Tailoring GelAGE-based hydrogels to support long-term survival and function of primary human cells

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ICE Krakow

ICE Krakow

ul. Marii Konopnickiej 17 30-302 Kraków


Genç, Hatice (1 Section of Experimental Oncology and Nanomedicine (SEON), Else Kröner-Fresenius-Stiftung-Endowed Professorship for Nanomedicine, Department of Otorhinolaryngology, Head and Neck Surgery, University Hospital Erlangen, Friedrich-Alexander-Universität Erla)


Introduction: Living tissue is a very complex biological construct made of cells, signaling molecules and multiple extracellular matrix (ECM) components. Each of these elements is equally important to keep the homeostatic balance of tissue and to control the functions of organs. This heterogeneity of living tissues makes their engineering in laboratory conditions challenging 1. Biocompatible hydrogel systems are one of the favored ECM replacement materials, since they provide porous microenvironment with the possibility of nutrient and oxygen exchange. However, it is not possible to employ one hydrogel system for all cell types. Different cell types require specific stiffness, viscoelasticity, or hydrogel chemistry to survive. In this study, we optimize an allyl-modified gelatin (gelAGE) hydrogel to recreate an ideal microenvironment which supports long-term survival and functionality of fibroblast and endothelial cells.
Methodology: GelAGE and multi-arms thiolated polyetylenglycol are photo-crosslinked using thiol-ene click chemistry and characterized using rheology and photo-rheology analysis, as well as swelling and static compression tests. Primary human umbilical vein endothelial cells (ECs) and normal human dermal fibroblasts were casted within the hydrogel precursor solution individually or as co-culture and crosslinking of hydrogels was performed under UVA light. Cell viability and proliferation was determined by live/dead staining and fluorometric measurement of dsDNA content. Cell morphology was visualized with Hoechst and Phalloidin staining. Soluble fibronectin and soluble collagen from all samples were measured by fluorometric methods with respective assay kits. Expression of CD31 and fibronectin were confirmed by immunofluorescent staining. Furthermore, cell spheroids embedded in hydrogel were monitored in real-time using IncuCyte spheroid module, to evaluate the migration of cells out of spheroids through the hydrogel.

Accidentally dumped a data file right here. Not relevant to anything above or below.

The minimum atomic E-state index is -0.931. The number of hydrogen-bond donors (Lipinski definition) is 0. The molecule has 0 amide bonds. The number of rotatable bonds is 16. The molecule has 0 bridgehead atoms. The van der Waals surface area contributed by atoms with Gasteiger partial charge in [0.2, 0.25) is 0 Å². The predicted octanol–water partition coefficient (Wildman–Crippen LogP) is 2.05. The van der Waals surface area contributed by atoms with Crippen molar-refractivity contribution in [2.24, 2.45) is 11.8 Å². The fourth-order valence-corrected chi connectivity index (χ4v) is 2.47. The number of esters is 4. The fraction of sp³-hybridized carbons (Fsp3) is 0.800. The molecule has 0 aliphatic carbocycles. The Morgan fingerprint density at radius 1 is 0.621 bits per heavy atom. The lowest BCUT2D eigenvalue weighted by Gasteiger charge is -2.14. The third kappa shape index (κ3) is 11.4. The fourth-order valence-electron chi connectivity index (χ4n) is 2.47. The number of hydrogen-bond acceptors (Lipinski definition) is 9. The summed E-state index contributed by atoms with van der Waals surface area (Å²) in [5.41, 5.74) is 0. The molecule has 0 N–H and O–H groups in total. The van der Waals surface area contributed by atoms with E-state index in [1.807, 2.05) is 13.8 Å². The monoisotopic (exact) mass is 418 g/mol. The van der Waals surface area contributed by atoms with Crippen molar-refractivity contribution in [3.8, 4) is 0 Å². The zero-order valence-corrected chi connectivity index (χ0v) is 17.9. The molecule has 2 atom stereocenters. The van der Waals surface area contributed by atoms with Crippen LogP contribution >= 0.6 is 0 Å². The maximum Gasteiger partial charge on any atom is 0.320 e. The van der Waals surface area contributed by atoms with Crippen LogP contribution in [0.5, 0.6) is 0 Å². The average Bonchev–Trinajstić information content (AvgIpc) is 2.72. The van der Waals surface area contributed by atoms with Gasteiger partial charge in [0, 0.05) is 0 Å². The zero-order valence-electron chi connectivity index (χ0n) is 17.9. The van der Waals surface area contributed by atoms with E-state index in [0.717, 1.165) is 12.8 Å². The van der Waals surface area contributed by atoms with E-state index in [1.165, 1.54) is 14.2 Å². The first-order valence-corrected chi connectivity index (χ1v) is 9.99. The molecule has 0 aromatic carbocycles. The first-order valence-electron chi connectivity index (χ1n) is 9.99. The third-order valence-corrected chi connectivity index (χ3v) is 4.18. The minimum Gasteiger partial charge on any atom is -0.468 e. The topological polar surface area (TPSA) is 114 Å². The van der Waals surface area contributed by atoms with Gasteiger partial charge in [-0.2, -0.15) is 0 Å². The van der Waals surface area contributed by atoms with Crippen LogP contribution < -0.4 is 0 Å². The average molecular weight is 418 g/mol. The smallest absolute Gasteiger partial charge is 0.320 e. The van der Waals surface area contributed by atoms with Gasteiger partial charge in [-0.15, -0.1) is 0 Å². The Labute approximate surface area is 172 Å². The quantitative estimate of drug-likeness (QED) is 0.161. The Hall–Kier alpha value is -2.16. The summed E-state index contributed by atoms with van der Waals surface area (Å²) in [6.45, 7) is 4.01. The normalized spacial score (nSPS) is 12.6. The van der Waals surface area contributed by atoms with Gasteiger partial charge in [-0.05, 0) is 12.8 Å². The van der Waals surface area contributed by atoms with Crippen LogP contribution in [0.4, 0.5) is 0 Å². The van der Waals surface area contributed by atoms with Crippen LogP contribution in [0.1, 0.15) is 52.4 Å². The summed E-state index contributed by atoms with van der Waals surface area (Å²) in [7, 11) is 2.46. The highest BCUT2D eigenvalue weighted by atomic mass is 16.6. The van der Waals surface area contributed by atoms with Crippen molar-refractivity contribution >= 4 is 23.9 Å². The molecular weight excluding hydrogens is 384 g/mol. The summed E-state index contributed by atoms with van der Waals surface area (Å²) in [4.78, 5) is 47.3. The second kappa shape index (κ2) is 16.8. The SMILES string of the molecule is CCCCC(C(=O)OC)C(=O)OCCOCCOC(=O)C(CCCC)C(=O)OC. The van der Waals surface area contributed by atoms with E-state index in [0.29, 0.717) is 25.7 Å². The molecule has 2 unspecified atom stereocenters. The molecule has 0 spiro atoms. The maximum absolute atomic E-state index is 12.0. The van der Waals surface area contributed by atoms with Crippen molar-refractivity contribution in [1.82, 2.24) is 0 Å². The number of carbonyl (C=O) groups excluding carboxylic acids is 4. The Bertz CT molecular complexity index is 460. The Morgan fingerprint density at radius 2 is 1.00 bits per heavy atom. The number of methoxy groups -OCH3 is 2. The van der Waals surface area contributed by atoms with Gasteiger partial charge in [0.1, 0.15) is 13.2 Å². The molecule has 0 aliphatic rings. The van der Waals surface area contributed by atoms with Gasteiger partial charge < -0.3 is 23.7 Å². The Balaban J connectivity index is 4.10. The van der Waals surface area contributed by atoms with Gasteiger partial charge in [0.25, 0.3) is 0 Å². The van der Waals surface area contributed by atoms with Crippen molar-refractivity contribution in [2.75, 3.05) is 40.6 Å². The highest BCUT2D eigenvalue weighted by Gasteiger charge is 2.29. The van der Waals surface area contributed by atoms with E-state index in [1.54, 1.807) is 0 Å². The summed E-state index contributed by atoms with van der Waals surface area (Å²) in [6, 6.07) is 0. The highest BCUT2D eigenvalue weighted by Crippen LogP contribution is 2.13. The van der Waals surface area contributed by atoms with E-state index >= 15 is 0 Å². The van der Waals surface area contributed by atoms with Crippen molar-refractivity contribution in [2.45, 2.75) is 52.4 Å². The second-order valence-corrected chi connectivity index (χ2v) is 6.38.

Results and conclusion: Two different GelAGE types (G1MM and G2LH), adapted from literature 2, have shown different molecular properties (molecular weight and degree of modification) and physico-chemical properties. G2LH shows longer polymer chains and less substituent moieties. Cell viability and morphology of ECs and fibroblasts were compared between GelAGE1MM and GelAGEG2LH. Both hydrogel types supported cell viability, but cells embedded in GelAGE1MM remained rounded and did not show any morphological alterations until day 28. In contrast, fibroblasts embedded in GelAGEG2LH begun to elongate on the first incubation day, and ECs on day 3. Further biological analyses were therefore performed only with GelAGEG2LH-embedded cells. Biological activity of individual cell types was supported in GelAGEG2LH hydrogels. Time-dependent secretion of soluble collagen and fibronectin was detected in both cell types, but was, expectedly, dramatically higher in fibroblasts than in ECs. Immunocytochemical analysis of co-cultures indicated that endothelial cells expressed CD31 and formed cell-cell contacts. Furthermore, strong fibronectin expression in all cells, as well as vessel-like structural organization at day 14, were observed. Real-time monitoring of cell spheroids embedded in GelAGEG2LH hydrogels showed that cells started to move out of the spheroids into the hydrogel after 5 days of incubation. Taken together, our results demonstrated that GelAGEG2LH hydrogels support cell viability, biological function and motility, and may thus fulfill the demands of different cell types thanks to the respective chemical modifications.

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